Chromatic aberration is caused by the dispersion of the lens
material, the variation of its refractive index n with the wavelength
Since the focal length f of a lens is dependent on n, it follows that
different wavelengths of light will be focused to different positions.
Chromatic aberration of a lens is seen as fringes of color around the
image, because all colors cannot be focused at a single common position
on the optical axis. However, there exists a point, called circle of
least confusion, where this effect can be minimized.
Chromatic aberration can be further minimised by using an achromatic
doublet or achromat in which two materials with differing
dispersion are bonded together to form a single lens. This reduces the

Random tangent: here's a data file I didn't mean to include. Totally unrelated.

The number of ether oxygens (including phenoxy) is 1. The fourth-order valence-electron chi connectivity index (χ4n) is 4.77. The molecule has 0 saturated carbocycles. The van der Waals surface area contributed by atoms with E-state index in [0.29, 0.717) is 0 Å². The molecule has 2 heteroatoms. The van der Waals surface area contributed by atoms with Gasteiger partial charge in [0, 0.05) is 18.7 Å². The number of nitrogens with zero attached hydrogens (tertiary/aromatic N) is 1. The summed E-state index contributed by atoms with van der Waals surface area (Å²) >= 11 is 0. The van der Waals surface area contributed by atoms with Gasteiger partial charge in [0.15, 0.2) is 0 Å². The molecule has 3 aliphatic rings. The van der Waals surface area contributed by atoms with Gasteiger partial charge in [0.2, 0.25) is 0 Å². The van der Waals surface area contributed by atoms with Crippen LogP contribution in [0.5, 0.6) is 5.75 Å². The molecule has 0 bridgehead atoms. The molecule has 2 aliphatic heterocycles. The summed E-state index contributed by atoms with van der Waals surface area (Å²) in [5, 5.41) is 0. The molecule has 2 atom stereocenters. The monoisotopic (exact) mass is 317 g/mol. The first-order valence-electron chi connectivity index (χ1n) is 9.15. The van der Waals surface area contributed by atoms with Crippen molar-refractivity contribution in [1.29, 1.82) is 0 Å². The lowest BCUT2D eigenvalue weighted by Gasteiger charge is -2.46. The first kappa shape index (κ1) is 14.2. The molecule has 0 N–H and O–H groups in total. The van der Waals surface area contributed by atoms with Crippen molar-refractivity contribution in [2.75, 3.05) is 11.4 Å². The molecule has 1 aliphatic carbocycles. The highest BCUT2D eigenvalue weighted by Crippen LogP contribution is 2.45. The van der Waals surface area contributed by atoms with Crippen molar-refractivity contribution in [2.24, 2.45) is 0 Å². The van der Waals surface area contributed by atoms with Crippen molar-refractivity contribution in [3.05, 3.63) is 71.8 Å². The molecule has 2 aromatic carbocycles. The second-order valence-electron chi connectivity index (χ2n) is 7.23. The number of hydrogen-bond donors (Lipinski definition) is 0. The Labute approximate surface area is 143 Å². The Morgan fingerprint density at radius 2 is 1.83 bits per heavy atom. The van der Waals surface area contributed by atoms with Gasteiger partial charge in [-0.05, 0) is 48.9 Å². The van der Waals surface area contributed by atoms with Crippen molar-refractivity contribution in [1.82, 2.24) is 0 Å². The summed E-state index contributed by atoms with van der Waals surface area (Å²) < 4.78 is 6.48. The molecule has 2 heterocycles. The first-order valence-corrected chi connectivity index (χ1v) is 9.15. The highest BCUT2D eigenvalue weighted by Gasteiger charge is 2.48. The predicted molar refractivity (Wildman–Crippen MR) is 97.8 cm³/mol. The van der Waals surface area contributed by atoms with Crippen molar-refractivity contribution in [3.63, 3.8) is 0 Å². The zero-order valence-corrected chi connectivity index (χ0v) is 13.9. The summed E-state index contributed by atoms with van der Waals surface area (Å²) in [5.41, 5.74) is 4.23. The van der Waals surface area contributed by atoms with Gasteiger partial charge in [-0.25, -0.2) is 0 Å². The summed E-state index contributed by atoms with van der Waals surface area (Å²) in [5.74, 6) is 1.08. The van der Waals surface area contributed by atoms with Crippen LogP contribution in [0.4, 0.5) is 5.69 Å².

chromatic aberration over a certain range of wavelengths,
though it does not produce perfect correction.
Also, special glasses have been developed, notably containing the mineral
called fluorspar, which have such a low dispersion that
using two lenses already give a very good correction.
Optical engineers can design lenses that bring several colors to a
focus at the same distance from the lens. Such lenses
can be apochromatic, and can give sharper images than uncorrected optics.
However, it requires
extra pieces of glass in the optical path, and additional
kinds of glass. This makes apochromatic lenses heavier and more expensive
An apochromatic lens is often
called an apochromat, or apo, for short.